Jérôme Nouhouaï


Jérôme Nouhouaï was born in 1973, in Abomey, Republic of Benin. He has taken part in the Caravane du livre, a project to promote reading in African schools, and currently works for a research institute in Benin. Nouhouaï has written two novels: Le piment des plus beaux jours (Le Serpent à Plumes, 2010), a darkly ironic portrait of student life in Benin, and La mort du lendemain (Présence Africaine, 2010), a revenge tale set against a backdrop of poverty, corruption and civil war.

Featured Reading Group Title:

Le piment des plus beaux jours



Nelson Kangni is a second year Law student. He shares a one-bedroom flat with two other students: Jojo, an engineer, obsessed with girls and money, and Malcolm, a brooding Pan-African intellectual. Ordinarily a conscientious student, Nelson finds himself distracted by Josiane, the captivatingly beautiful daughter of a former government minister with a very watchful eye.

While Nelson makes slow progress in the business of seduction, the terrible Jojo spends all his time in bed with a rich family’s young maid, and Malcolm is consumed by darker thoughts. The Lebanese are the root of all the country’s problems, he explains to a dubious Nelson; they are greedy, racist, faithless and lawless. When a Lebanese shopkeeper is attacked, another has his business burnt to the ground, and a third is kidnapped and found dead, Nelson’s suspicions turn to Malcolm.

This funny, fiercely ironic debut offers a rare portrait of life in Benin, and a new take on racism and xenophobia.

Ruth Clarke

 More information:

  • This title features as part of our Spring 2013 French reading group.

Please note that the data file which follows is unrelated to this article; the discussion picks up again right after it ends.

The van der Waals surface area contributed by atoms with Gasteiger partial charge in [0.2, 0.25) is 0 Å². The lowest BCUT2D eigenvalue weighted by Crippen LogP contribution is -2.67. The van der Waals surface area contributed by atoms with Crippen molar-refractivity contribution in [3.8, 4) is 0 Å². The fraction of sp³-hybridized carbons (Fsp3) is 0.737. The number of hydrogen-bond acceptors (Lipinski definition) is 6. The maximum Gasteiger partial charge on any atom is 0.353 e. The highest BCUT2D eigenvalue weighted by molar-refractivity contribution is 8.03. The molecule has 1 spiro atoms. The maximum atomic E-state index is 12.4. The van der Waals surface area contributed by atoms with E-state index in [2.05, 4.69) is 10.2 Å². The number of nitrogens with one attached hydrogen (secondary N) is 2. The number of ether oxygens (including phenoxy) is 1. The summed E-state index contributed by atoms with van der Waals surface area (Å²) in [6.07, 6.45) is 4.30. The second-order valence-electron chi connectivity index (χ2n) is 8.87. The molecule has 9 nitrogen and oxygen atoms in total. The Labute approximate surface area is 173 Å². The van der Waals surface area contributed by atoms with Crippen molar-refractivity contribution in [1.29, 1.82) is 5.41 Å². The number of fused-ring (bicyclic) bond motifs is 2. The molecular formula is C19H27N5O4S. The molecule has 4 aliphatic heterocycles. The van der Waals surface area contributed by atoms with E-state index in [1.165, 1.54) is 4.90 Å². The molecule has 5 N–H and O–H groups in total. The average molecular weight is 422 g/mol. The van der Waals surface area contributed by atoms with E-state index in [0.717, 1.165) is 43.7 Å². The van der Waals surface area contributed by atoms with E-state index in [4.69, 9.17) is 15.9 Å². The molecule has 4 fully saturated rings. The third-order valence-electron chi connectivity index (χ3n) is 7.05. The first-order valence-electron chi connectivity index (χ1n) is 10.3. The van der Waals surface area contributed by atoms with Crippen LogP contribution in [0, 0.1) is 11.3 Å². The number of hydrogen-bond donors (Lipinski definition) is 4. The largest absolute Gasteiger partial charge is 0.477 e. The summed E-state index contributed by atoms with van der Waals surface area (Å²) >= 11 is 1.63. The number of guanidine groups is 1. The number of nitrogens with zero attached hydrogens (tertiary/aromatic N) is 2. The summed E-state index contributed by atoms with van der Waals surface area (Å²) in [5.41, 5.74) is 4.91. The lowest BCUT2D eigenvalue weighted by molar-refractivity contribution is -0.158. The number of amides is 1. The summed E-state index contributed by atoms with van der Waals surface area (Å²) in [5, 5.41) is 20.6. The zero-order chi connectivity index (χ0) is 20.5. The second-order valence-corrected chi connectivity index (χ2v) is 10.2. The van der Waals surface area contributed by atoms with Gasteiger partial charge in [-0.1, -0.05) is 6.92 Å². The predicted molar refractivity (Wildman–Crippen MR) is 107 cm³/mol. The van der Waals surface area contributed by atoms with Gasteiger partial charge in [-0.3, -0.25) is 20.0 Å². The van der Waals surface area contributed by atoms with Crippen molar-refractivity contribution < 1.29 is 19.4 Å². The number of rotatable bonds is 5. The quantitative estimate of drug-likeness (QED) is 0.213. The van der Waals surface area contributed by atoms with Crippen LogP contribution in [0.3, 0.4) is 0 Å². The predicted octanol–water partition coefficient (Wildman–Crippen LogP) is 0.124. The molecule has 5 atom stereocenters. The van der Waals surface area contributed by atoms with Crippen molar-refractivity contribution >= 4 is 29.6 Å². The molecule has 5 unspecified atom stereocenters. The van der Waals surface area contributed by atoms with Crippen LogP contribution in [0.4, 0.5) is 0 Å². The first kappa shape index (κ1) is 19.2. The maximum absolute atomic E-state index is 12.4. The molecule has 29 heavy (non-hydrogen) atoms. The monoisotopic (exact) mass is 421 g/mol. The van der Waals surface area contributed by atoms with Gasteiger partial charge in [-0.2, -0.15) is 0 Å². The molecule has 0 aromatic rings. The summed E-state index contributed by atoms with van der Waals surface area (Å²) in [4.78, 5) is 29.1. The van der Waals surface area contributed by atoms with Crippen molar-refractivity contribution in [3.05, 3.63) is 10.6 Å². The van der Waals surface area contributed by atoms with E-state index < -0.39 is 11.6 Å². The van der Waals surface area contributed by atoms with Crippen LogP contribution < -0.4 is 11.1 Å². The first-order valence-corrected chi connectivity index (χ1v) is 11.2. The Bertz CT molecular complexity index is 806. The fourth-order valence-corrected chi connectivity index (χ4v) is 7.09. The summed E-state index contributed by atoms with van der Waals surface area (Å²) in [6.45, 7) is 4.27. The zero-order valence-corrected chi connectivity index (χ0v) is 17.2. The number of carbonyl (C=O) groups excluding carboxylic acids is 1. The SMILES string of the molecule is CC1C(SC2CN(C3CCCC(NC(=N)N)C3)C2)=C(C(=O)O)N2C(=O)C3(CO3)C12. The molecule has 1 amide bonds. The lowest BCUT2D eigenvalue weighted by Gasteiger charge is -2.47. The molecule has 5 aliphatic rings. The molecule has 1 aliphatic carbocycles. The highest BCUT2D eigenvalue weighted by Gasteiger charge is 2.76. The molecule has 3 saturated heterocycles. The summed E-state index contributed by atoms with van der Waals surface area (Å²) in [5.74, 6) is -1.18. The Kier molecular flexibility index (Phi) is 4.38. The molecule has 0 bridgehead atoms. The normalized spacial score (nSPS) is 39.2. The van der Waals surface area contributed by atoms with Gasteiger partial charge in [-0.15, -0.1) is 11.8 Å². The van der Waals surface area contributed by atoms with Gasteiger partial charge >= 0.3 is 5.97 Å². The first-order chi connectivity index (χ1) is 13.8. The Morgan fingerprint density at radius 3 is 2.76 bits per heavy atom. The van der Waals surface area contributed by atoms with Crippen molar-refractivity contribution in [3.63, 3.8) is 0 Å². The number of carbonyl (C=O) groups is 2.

• Download Ruth Clarke’s sample translations: Introduction andExplosion.


  1. Katia Leloutre says:

    I liked it – it’s original, colourful and exotic, funny yet tragic. I liked the author’s language, intertwined with words of Beninese. The story works on two levels – that of three students, their girlfriends mainly (at least for two of them), their studies accessorily, and of course their dreams, deemed to be disappointed (at least for two of them) when the story of their individual lives meets the bigger story – that of a society struggling with the rise of racism and xenophobia, against a backdrop of poverty, corruption and intolerance that has become impossible to ignore, and overcome. Malcolm the intellectual is lost, Jojo the opportunist has a happy exit, and Nelson seems to hesitate between the two as bitterness, boredom and fatalism could lead him to a path of destruction. An interesting portrait of the Beninese society.
    And this is a biography of Jérôme Nouhouaï, who has published a second book – “La mort du lendemain”, a revenge story in a society exhausted by misery and corruption:

  2. Viviane Li says:

    Sorry I can’t attend Monday’s meeting any more, so will write a few words of comment here. I really enjoyed reading this book! It was very different, I had never previously read anything about this country, Benin. It was heartbreaking to read about the conditions in which Benin students lived. The author managed to describe them with a lot of humour and dignity. I liked his style, it was light but touching. I liked the way he constructed the story. It started off as something simple, a poor student falling in love with a rich schoolmate. The girl seemed to have gradually become attracted to him, but they couldn’t get together. Then the plot kept deviating from a conventional path and reached a happy or unhappy ending. The end of the book wasn’t the end of the story, the tension stays there until the last sentence. The rest is left to the reader’s imagination. Lots of questions were left unanswered. The end sent a chill down my spine, I find the remaining story too scary to think about… One last thing, it was written in a beautiful French. I would read anything he writes again!

  3. Nancy Pile says:

    Of all the five books we had, I found this by far and away the best. I absolutely loved it and would willingly read anything by this author again. Compared to all the others, I thought it was written with great style, had an intriguing, original plot, engaging and believable characterisation, plus the added novelty of learning about Benin.


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